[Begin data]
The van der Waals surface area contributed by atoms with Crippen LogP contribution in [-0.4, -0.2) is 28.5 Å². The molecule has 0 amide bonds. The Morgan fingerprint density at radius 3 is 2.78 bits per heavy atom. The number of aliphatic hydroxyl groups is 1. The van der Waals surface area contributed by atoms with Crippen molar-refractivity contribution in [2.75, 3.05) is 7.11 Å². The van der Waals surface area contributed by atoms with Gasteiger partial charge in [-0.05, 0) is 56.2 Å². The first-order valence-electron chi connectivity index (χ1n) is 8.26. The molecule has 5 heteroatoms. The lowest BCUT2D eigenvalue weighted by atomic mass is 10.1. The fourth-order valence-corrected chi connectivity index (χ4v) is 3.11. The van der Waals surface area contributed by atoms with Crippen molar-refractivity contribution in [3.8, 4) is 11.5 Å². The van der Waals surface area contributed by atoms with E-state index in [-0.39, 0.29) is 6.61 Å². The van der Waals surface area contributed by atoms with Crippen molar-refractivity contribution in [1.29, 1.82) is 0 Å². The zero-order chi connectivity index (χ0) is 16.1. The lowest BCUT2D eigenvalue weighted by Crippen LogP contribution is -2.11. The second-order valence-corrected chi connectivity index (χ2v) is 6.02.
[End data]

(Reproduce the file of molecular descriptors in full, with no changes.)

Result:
The van der Waals surface area contributed by atoms with Crippen LogP contribution in [-0.4, -0.2) is 28.5 Å². The molecule has 0 amide bonds. The Morgan fingerprint density at radius 3 is 2.78 bits per heavy atom. The number of aliphatic hydroxyl groups is 1. The van der Waals surface area contributed by atoms with Crippen molar-refractivity contribution in [2.75, 3.05) is 7.11 Å². The van der Waals surface area contributed by atoms with Gasteiger partial charge in [-0.05, 0) is 56.2 Å². The first-order valence-electron chi connectivity index (χ1n) is 8.26. The molecule has 5 heteroatoms. The lowest BCUT2D eigenvalue weighted by atomic mass is 10.1. The fourth-order valence-corrected chi connectivity index (χ4v) is 3.11. The van der Waals surface area contributed by atoms with Crippen molar-refractivity contribution in [3.8, 4) is 11.5 Å². The van der Waals surface area contributed by atoms with E-state index in [-0.39, 0.29) is 6.61 Å². The van der Waals surface area contributed by atoms with Crippen molar-refractivity contribution in [1.29, 1.82) is 0 Å². The zero-order chi connectivity index (χ0) is 16.1. The lowest BCUT2D eigenvalue weighted by Crippen LogP contribution is -2.11. The second-order valence-corrected chi connectivity index (χ2v) is 6.02.